Hard Times for the Economists (who aren’t reading Marx)

Karl Marx

Want to understand the economy? Consult my published works.

by Lew Jeppson

Business columnist Robert Samuelson had an opinion piece in the Washington Post.  It was entitled “Economists in the Dark.”  In it he bemoans the inability of contemporary economists to get or predict anything right. But he offers no solution. Below is my response:

I continue to contend that economics will remain static and ineffective until Marxian analysis is let into contemporary economics. Marxian analysis makes pretty quick work analyzing our current problems:

  • First, profits come from incomplete compensation to labor.
  • Second, the need of capital to grow profits without limit leads to stagnant wages and off-shoring of jobs.
  • Third, the stagnation of wages leads to increasingly top heavy distributions of wealth and income (this is happening, it’s not just theory), and the falling from the middle class of many families.
  • Fourth, as capitalism matures banking capitalism becomes more prominent (financial services have climbed to 20% of GDP) and for that reason their recklessness lends increasing instability (Wall Street banking created the collapse of 2007-2008).
  • And finally fifth, government steps in to save the system from collapse by borrowing heavily and flooding the system with money to save the banks which in turn loan to the government to finance the bailout of themselves.

Marx predicted all of this. Isn’t this just great? We Marxists understand this stuff. Samuelson and the rest can’t because they don’t have the right tools.

Socialists: Saying What We are For

Another title for this article might be – how do we respond to the right wing?  I recently listened to an exchange between Michelle Bachman and Senator Bernie Sanders (thank God he’s around).  As Congressman Bachman went through her talking points I found myself screaming at my CRT.  I called her every name I could think of.  Crazy?  Yes, I’m afraid so. It’s not good for the body to get so angry.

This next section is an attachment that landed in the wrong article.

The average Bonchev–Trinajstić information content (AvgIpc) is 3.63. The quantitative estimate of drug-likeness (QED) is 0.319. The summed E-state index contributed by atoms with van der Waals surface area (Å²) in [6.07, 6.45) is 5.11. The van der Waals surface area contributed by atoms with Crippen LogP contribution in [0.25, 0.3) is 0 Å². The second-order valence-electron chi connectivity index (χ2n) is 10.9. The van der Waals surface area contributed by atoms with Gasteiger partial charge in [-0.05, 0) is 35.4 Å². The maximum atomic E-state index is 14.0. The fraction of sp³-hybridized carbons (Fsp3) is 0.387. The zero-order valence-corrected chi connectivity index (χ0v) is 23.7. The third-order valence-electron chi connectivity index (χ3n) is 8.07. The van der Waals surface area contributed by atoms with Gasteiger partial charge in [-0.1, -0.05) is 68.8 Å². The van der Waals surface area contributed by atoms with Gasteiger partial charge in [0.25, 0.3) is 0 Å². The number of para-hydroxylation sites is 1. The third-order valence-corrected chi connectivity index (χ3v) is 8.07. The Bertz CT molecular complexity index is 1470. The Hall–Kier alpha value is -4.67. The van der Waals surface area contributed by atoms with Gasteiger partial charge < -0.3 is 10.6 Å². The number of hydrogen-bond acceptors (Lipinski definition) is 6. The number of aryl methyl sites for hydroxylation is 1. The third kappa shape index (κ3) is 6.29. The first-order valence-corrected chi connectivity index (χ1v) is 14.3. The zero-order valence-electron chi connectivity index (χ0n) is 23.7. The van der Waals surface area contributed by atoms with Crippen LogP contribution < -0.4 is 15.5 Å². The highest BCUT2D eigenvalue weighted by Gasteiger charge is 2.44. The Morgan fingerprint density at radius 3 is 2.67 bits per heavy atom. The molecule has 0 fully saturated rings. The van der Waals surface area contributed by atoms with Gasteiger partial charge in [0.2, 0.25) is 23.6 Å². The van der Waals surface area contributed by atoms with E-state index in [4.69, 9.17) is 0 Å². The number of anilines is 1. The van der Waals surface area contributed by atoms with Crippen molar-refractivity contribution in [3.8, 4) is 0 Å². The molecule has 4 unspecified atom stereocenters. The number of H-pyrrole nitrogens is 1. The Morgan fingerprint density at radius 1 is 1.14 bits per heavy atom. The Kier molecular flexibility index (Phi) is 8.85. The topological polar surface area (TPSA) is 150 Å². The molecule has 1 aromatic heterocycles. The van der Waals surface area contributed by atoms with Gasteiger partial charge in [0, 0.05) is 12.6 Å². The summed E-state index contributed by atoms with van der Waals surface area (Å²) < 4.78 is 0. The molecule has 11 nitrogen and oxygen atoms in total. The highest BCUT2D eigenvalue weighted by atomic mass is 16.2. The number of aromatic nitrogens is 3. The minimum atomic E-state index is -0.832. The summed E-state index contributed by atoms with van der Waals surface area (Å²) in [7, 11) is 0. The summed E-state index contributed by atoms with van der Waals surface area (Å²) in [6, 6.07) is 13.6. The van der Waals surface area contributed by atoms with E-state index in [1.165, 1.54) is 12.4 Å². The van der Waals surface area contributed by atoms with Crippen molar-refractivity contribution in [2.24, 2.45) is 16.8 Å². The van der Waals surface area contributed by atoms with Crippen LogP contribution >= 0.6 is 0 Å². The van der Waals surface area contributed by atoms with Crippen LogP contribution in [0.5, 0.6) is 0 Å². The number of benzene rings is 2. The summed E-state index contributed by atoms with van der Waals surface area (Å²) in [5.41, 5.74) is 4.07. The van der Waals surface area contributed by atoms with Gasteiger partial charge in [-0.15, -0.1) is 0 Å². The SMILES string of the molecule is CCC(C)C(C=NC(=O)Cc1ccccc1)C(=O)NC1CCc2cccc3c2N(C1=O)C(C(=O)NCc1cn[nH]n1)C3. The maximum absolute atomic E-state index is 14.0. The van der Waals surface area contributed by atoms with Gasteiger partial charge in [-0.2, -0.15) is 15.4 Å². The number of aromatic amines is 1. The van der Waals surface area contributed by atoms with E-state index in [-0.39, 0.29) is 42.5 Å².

As socialists we need to be proactive and state what we are FOR – continually.  We are for protecting those most vulnerable – the young and the old.  We want early childhood education and protection for Social Security and pension funds.

We need to advocate for an evolution of our system, one which deemphasizes profits and advocates for workers’ receiving full value for their contribution, that is, for the value they add.   We need to be for equal rights always, not only for races, creed, and genders, but also for LGBT.  There should be no ambiguity here.

We need to be for environmental protection.

We need to be for single payer health care, while we are guardedly supportive of what President Obama is trying to do to alleviate health care want.

We need to be for family life as a protection against the capitalist system and the vicissitudes of life in general.

We need to be for worker control of enterprise.  This we need to advocate vigorously.
In short, the Wasatch Socialist Party needs to write a platform, describing what we are FOR!

We need to avoid attacks against opponents.  When we do that we argue on their turf and invite retribution and venom, which could be very harmful to all, to us particularly so, in the years ahead.

What do you think?

ACA is Socialism? Think again.

Kelsey Brown, Wasatch Socialist

Healthcare reform has been one of the most prominent topics in the news ever since the Affordable Care Act was passed in 2010. The ACA is often incorrectly referred to as the “socialization” of medicine. The truth is, the ACA is still capitalist, for-profit healthcare. Socialists always have and always will support a single-payer system of healthcare. We believe that access to good healthcare is a human right completely unrelated to someone’s income. Over the next few weeks, I’ll be writing about why the United States healthcare system is in desperate need of change, and I will give a real-life example of how, even with health insurance, healthcare can be a financial death sentence and why the ACA is incapable of fixing these problems.